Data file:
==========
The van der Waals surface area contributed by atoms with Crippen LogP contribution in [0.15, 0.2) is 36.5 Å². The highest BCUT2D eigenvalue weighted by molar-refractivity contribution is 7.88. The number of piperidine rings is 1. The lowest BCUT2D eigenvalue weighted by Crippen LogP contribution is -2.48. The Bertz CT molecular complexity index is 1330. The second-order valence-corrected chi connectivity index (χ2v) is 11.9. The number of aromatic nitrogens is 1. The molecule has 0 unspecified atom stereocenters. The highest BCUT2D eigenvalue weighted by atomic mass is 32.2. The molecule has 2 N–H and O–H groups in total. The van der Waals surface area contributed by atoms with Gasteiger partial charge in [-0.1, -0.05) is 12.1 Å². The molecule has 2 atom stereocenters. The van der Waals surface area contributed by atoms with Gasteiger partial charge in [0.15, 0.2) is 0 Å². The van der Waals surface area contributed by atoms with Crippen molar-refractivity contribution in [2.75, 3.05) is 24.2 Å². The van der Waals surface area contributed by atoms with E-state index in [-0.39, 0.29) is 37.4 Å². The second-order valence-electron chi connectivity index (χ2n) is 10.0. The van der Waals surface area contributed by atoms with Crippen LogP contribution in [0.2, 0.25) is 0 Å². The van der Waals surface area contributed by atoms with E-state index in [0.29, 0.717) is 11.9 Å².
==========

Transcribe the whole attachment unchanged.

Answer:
The van der Waals surface area contributed by atoms with Crippen LogP contribution in [0.15, 0.2) is 36.5 Å². The highest BCUT2D eigenvalue weighted by molar-refractivity contribution is 7.88. The number of piperidine rings is 1. The lowest BCUT2D eigenvalue weighted by Crippen LogP contribution is -2.48. The Bertz CT molecular complexity index is 1330. The second-order valence-corrected chi connectivity index (χ2v) is 11.9. The number of aromatic nitrogens is 1. The molecule has 0 unspecified atom stereocenters. The highest BCUT2D eigenvalue weighted by atomic mass is 32.2. The molecule has 2 N–H and O–H groups in total. The van der Waals surface area contributed by atoms with Gasteiger partial charge in [-0.1, -0.05) is 12.1 Å². The molecule has 2 atom stereocenters. The van der Waals surface area contributed by atoms with Gasteiger partial charge in [0.15, 0.2) is 0 Å². The van der Waals surface area contributed by atoms with Crippen molar-refractivity contribution in [2.75, 3.05) is 24.2 Å². The van der Waals surface area contributed by atoms with E-state index in [-0.39, 0.29) is 37.4 Å². The second-order valence-electron chi connectivity index (χ2n) is 10.0. The van der Waals surface area contributed by atoms with Crippen LogP contribution in [0.2, 0.25) is 0 Å². The van der Waals surface area contributed by atoms with E-state index in [0.29, 0.717) is 11.9 Å².